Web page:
Steamboat Ski Area to launch $5M Four Points Lodge construction April 15 |

Steamboat Ski Area to launch $5M Four Points Lodge construction April 15

Tom Ross
Four Points Hut will close for the season April 7 so Steamboat Ski and Resort Corp. can move forward with plans to construct the 13,000-square-foot Four Points Lodge at the location.
John F. Russell

— Steamboat Ski Area will launch an ambitious $5 million-plus construction project at 9,700 feet almost as soon as the ski lifts close for the season next month.

The final day of the ski season is April 14, and the ski area will set out to replace the modest Four Points Hut the next day as it follows through on plans to build the 13,000-square-foot Four Points Lodge with room for 200 indoor diners in time for Christmas.

“The task right now is to figure out how we’ll get it done. We’ll get it done,” Steamboat Ski and Resort Corp. President and Chief Operating Officer Chris Diamond said.

The site of the new restaurant originally was a ski patrol shack at the upper terminus of the Four Points chairlift in 1967. By 1992, it was converted to the Four Points Hut, offering premade food items with limited seating and restrooms within its 1,000 square feet. But it hasn’t been adequate to meet the needs of Steamboat skiers for a decade or longer.

Ski area spokesman Mike Lane said the Four Points Hut will close for the season April 7 to allow fixtures to be removed for demolition beginning April 15. Kohler Designs worked with Ski Corp. on the design of the new building, and Calcon Constructors, with offices in Steamboat, is the general contractor.

Diamond said Thursday afternoon that the scope of the new lodge has grown significantly throughout the past several years from a building that could accommodate 80 restaurant seats at an estimated cost of $1.5 million to a larger $3.5 million building that almost went forward in 2012, to today’s plan that will afford expanded restrooms and a retail store on a basement level. In addition to expanded dining room seating on the upper main level, there will be a 30-person indoor bar with views of the powder tracks on Storm Peak.

The exterior of the new building will look distinctly different from the upper Steamboat gondola terminal and Rendezvous Saddle, using native stone and locally reclaimed wood where possible, Diamond said. The ski area even has some vintage barn wood left from a garage shed that once stood near the Butterfly Barn adjacent to the Meadows Parking Lot.

The Four Points Lodge will feature indoor and outdoor gas fireplaces, timber railings on the outdoor deck and a range of sustainable qualities, including dark sky standards outdoor lighting, dishes and silverware that eliminate the need for recycling paper and plastics, low-energy insulated windows and a compostable platform for leftover food items.

The primary focus of the food service will be an upscale food court emphasizing pasta dishes and fresh salads using local ingredients, Diamond said. Eventually, Ski Corp.’s culinary team plans to open fine dining service at Four Points in the evenings.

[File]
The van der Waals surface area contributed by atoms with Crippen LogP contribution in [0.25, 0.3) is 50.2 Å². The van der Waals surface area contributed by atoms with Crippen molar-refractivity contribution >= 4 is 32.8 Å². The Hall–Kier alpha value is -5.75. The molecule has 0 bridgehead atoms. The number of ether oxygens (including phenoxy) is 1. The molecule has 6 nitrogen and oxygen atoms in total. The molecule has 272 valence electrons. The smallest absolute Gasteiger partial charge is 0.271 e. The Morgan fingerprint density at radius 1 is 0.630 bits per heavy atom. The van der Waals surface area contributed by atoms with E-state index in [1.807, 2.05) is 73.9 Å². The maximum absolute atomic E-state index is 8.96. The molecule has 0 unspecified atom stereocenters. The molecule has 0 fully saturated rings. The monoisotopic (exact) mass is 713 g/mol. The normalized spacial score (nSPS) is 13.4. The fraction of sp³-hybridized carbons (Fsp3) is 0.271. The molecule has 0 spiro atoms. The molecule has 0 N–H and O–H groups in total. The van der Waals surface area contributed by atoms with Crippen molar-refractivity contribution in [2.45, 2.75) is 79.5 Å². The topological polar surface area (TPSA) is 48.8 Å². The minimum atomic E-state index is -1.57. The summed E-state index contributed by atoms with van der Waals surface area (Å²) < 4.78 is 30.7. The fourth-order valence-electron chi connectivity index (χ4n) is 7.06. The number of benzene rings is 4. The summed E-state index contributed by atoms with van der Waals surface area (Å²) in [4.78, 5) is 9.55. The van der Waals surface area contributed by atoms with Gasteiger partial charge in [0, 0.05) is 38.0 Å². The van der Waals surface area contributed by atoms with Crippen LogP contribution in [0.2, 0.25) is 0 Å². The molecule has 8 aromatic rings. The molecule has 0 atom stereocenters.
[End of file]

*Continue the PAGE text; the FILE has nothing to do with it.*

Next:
“The ease of finding a seat for lunch will significantly improve across the resort with this addition,” Steamboat Vice President of Resort Services James Snyder was quoted saying in a news release.

Low-snow winter paid unexpected dividends

Diamond said the final plan that will go forward this construction season was the result of some serendipity.

“It started 2 1/2 years ago when the only thing we were permitted under the master plan (with the U.S. Forest Service) was 40 indoor seats at Four Points and another 40 seats at Sunshine” Peak, Diamond said. “The Forest Service agreed we could move those seats around, so we could build 80 seats at Four Points in the updated plan. We needed more seats, but we felt it was a significant enough issue that we started on the planning on that Version 1, living with the old Forest Service plan and a $1.5 million budget.”

As Ski Corp. and the Forest Service worked to amend the master plan, ski area officials continued to ask for more seating. Ultimately, the Forest Service agreed.

In December 2011, the ski area was very close to going to final design documents when the reality of the snow drought of 2011-12 set in.

“In early January, we just pulled the plug,” Diamond said. “The whole ski industry was having a bad winter.”

Intrawest CEO “Bill (Jensen) said, ‘Take your time, make sure you’re doing the right thing. Don’t come back to me in a couple of years and tell me you need 20 more seats,’” Diamond recalled.

That led to a rethinking of the project.

“It was one of those aha moments,” Diamond said. “I have to give credit to (Vice President of Operations) Doug Allen. We had assumed we couldn’t do much in the basement of the Four Points shack. But Doug said, ‘We have to use it.’”

As a result, the plans for the building went from a single story to a two-level project with the new restrooms downstairs.

“It opened up a huge amount of space on the main floor,” Diamond said. “What a difference a year makes. (Intrawest) refinanced, we’ve had a good year and the economy continues to strengthen.”

To reach Tom Ross, call 970-871-4205 or email

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